Roller coasters have been around for a very, very long time. But in the last 50 years especially, the Second Golden Age of the Roller Coaster has seen steel stretch into the sky. Year after year, decade after decade, the unthinkable continuously becomes real. Inversions. Launches. Switch tracks. Drop tracks. Racing coasters; suspended; inverted; flying; stand-up; dive; wing... When it comes to the creativity of roller coaster manufacturers, it can feel like the sky's the limit.
It all started when the unthinkable happened: the first roller coaster to break the 100-foot height barrior. A generation of so-called "mega-coasters" dotted the amusement park landscape throughout the '70s and '80s. Then came the 200-foot barrier with a generation of "hypercoasters."
But when it comes to the world's most extraordinary rides, it's hard to beat the very small family of 300-foot rides you'll find across three countries. Epic, staggering, and spectacular, the "gigacoaster" is a growing icon of thrillseeking... yet still a rarity around the world. Today, just six rides reside in the "giga" level – between 300 and 399 foot drops – each with its own story, elements, and personality... Join us as we explore the evolution of the "giga" through its six iterations, and look to where a 300 foot thrill machine may arise next...
Honorary Mention: Superman – Escape from Kryption (1997)
Location: Six Flags Magic Mountain (Valencia, California)
Height / drop: 415 / 328 ft.
When fabled coaster park Six Flags Magic Mountain opened Superman: The Escape in 1997, the ride was unlike anything seen before. Coming just a year after the launch (pun intended) of electromagnetic linear induction motor (LIM) technology first launched coasters without troublesome, friction-filled catapult or flywheel systems, Superman used linear synchronous motors (LSM) to do the same.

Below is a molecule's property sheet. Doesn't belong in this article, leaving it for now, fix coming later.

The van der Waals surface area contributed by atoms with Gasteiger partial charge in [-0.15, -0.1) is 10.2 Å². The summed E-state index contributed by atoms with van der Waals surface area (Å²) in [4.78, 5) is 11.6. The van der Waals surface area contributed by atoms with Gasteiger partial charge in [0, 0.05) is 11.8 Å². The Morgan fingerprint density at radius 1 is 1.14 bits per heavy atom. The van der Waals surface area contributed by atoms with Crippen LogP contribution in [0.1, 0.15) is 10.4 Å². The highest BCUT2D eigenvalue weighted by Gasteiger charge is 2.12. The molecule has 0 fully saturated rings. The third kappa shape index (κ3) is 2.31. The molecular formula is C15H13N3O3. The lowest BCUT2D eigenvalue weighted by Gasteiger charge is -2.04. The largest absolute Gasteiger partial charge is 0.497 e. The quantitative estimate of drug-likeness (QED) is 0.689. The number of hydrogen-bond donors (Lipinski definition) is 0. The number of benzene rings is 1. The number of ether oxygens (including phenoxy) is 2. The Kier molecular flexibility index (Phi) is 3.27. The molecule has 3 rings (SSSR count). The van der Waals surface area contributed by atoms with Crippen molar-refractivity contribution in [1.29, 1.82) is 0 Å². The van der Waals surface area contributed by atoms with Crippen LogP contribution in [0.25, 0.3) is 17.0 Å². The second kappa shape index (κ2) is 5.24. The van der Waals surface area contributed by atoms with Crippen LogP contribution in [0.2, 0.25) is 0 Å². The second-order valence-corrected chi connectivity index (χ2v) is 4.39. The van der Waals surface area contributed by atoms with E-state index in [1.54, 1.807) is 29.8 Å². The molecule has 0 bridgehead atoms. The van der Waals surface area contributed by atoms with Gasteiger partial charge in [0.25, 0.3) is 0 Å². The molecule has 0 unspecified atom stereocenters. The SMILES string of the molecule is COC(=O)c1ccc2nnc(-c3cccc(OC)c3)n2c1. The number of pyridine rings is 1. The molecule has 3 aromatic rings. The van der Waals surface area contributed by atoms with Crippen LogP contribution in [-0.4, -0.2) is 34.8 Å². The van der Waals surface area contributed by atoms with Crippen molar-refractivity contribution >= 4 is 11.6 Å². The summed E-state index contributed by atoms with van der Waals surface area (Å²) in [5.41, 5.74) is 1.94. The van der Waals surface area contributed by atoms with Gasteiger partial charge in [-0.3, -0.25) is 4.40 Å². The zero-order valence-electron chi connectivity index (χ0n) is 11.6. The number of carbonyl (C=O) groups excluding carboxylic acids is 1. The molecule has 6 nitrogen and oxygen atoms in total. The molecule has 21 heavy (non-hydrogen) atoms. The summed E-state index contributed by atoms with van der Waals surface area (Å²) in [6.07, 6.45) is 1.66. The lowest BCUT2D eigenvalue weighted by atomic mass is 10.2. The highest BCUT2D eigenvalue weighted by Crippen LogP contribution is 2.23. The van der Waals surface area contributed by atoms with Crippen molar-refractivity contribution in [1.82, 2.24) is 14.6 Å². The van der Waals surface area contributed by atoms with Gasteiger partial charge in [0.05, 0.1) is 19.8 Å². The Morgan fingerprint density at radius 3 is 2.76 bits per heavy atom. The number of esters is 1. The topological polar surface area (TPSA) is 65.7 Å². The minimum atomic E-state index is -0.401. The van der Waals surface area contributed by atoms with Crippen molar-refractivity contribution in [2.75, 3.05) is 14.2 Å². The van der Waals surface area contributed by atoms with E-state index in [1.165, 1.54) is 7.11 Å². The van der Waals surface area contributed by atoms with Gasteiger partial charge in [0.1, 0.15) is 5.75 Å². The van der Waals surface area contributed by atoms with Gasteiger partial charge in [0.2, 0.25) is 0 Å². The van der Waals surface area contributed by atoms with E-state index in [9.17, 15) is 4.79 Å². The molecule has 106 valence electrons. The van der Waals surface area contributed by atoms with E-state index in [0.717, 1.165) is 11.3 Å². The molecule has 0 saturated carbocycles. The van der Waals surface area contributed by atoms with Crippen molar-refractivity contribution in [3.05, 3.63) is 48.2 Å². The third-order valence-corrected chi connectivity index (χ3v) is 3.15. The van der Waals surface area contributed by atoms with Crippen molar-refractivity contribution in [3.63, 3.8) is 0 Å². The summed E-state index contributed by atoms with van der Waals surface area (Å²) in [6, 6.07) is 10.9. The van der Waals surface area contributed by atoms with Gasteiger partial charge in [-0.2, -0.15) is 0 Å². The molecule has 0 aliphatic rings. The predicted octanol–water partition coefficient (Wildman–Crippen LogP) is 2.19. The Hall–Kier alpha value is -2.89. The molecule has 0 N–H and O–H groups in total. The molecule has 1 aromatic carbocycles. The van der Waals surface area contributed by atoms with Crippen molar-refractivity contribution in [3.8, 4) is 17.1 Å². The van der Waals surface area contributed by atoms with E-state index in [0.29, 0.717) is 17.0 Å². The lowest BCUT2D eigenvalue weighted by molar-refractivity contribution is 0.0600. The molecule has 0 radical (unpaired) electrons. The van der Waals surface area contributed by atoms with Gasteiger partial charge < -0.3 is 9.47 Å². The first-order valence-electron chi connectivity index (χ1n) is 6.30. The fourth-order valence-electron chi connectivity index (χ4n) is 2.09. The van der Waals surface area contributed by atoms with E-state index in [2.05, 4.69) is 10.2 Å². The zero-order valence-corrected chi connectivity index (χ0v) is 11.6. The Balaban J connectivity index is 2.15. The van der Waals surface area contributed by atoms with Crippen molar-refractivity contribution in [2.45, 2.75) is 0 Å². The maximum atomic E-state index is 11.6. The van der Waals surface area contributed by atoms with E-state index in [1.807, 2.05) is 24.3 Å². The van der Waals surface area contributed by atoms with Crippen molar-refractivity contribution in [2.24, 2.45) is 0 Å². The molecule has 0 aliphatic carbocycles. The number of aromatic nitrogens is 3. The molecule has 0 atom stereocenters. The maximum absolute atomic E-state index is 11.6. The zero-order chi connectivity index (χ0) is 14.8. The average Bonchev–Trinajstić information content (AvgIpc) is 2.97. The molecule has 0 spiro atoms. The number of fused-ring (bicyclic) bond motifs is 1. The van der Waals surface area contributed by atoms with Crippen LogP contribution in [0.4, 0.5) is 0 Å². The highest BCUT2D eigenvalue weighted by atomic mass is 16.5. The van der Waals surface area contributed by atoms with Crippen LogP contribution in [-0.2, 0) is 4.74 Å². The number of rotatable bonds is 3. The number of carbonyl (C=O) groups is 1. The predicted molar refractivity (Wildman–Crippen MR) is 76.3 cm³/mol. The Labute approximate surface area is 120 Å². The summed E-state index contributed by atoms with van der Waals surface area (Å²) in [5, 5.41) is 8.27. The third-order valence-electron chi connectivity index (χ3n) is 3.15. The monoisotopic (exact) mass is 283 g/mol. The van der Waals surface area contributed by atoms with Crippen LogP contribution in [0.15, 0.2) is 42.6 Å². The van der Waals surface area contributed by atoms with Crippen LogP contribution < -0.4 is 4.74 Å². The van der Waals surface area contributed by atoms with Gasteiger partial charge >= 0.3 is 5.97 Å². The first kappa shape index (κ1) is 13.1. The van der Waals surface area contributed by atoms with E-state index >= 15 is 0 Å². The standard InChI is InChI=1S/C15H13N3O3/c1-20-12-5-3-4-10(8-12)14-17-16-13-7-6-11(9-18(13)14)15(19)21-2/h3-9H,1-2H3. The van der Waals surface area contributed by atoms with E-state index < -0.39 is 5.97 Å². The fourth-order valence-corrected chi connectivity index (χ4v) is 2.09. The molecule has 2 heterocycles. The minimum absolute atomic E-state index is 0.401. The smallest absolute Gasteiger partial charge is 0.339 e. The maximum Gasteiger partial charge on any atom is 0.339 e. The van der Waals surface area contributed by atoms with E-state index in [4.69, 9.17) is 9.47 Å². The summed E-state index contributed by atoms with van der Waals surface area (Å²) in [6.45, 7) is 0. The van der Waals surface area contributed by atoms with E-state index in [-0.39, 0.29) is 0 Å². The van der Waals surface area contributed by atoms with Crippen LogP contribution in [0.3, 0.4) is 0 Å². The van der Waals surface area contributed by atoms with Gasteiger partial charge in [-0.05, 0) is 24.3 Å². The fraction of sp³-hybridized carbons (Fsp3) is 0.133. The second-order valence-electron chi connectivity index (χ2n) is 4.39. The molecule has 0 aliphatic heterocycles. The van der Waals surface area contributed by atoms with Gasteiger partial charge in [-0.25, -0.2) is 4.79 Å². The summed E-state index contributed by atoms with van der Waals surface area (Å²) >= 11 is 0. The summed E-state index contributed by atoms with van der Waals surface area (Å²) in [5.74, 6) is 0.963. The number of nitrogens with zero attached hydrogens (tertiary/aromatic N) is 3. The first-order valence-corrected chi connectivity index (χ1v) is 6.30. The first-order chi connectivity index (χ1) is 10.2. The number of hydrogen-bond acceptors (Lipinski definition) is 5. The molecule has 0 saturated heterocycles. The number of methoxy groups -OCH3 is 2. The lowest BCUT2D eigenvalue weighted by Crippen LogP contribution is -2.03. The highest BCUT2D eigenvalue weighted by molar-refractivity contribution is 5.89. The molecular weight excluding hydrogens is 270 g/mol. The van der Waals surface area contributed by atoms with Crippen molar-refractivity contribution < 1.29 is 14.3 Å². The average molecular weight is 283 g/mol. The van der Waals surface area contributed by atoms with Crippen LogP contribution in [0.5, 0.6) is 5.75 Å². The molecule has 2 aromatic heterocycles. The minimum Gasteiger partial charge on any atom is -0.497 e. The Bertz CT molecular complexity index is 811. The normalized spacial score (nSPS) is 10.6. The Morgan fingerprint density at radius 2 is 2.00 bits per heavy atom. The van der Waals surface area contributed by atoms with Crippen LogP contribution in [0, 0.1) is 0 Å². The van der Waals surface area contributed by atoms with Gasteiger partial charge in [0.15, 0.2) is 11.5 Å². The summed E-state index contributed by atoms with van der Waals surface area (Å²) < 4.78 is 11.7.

Superman's two parallel tracks each housed one single four-row, 15-seat ride vehicle with a single goal: to rapidly accelerate from 0 to 100 miles per hour in about 7 seconds, tearing down an 800 foot straightaway before rapidly angling straight upward. Superman's vehicles made it about 328 feet up the vertical tower, staring straight up at an anti-gravity Superman for over 6 seconds of sustained weightlessness, before plummeting back down. (In 2011, the cars' directions were reversed, leading to the backwards Superman: Escape from Krypton you'll see in the official POV below.)
Technically Superman: The Escape was the first coaster with a drop of over 300 feet... but in the world of coaster records, "shuttle coasters" (coasters that reverse somewhere along their course and return to the start point) tend to get an asterisk. Because it isn't a "full circuit" roller coaster, Superman isn't considered a "gigacoaster." At least according to that caveat, the first true giga coaster debuted three years later...
1. Millennium Force (2000)
Location: Cedar Point (Sandusky, Ohio)
Opened: May 2000
Height / drop: 310 / 300